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Lean Analytics: Use Data to Build a Better Startup Faster Hardcover – Mar 21 2013
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About the Author
Alistair Croll has been an entrepreneur, author, and public speaker for nearly 20 years. He’s worked on a variety of topics, from web performance, to big data, to cloud computing, to startups, in that time.
In 2001, he co-founded web performance startup Coradiant, and since that time has also launched Rednod, CloudOps, Bitcurrent, Year One Labs, the Bitnorth conference, the International Startup Festival and several other early-stage companies.
Alistair is the author of three books on web performance, analytics, and IT operations, including "Lean Analytics" http://leananalyticsbook.com/, a book on using data to build a better business faster that's due out in March from O'Reilly Media. He lives in Montreal, Canada and tries to mitigate chronic ADD by writing about far too many things at "Solve For Interesting": http://www.solveforinteresting.com. Alistair chairs O'Reilly's Strata Conference.
Benjamin Yoskovitz is a serial entrepreneur with over 15 years of experience in web businesses. The co-founder of Standout Jobs and Year One Labs, he is also an active mentor to numerous startups and startup accelerators. Ben is the author of "Instigator Blog" (instigatorblog.com), and regularly speaks at startup conferences. He's currently VP Product at GoInstant, which was acquired by Salesforce in 2012.
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Top Customer Reviews
As the Founder & CEO of an 8-year old startup (iLiv.com), I have read, and re-read, all of the best startup and technology business books. This is the best book that I have right now, and the most applicable to my business.
The things that set this book apart are:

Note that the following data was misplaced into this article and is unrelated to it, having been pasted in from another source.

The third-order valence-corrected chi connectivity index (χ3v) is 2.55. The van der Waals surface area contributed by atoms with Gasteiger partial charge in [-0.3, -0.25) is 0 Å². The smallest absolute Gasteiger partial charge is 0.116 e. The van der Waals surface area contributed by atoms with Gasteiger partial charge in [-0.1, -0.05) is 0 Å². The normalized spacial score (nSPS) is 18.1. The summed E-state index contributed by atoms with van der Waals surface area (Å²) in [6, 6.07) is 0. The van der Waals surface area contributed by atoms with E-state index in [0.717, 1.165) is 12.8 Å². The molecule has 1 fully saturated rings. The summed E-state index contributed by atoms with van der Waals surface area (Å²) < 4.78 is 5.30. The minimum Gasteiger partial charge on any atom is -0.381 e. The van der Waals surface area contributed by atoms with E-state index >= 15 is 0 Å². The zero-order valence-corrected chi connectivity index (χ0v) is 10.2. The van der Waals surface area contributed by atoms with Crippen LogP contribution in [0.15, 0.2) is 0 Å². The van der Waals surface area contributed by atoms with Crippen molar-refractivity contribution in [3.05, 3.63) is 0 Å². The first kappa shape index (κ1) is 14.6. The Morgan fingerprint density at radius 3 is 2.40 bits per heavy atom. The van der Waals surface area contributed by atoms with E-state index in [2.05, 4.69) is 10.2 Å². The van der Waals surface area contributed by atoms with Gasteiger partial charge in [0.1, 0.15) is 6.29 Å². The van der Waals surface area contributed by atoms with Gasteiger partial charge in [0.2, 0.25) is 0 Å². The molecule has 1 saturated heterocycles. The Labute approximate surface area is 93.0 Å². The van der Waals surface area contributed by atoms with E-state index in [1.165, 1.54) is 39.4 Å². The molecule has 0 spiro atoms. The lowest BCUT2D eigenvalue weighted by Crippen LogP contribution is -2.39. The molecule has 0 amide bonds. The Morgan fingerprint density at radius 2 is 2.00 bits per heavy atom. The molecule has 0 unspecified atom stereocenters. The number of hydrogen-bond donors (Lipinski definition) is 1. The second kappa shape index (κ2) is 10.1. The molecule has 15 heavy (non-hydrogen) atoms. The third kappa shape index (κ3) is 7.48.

* It sends a message of calm. Too much startup writing spreads a nervous tension that I find bad for the brain. This book spreads considered thinking and confidence.
* The ideas in the book are easily mapped to a realizable process. Which is quite a trick, because there are many different situations that different readers will be in. Does this sound familiar?: Over the last 8 years, I have spent an inordinate amount of time trying to remap others' processes to iLiv's particular challenges; usually with just enough success to keep me going down the wrong path for far too long.
* Although not directly procedural, the writing is pragmatic. It is about how to think followed by what to do, and what to do next after that, and so on, with flexibility and pertinence.
* The work is creative, in the way that any work that exposes essence and relationships to the participants is creative.
Most Helpful Customer Reviews on Amazon.com (beta)
Altogether, I'd read other books instead of this one: Web Analytics 2.0 does a much better job of covering analytics methodologies and techniques; Lean Startup gives a better overview of the Lean approach; Innovator's Dilemma is a much better look at how to think through startup issues.
So now if you want to have more chances of success and also to fail fast in a startup or a new business inside a great corporation you have the tools and techniques available. I strongly recommend at least the following books (read in order):
1 - The Lean Startup: How Today's Entrepreneurs Use Continuous Innovation to Create Radically Successful Businesses by Eric Ries
2 - Running Lean: Iterate from Plan A to a Plan That Works (Lean (O'Reilly)) by Ash Maurya
3 - The Startup Owner's Manual: The Step-By-Step Guide for Building a Great Company by Steve Blank
4 - Lean Analytics: Use Data to Build a Better Startup Faster by Croll and Yoskovitz
José Papo, from Brazil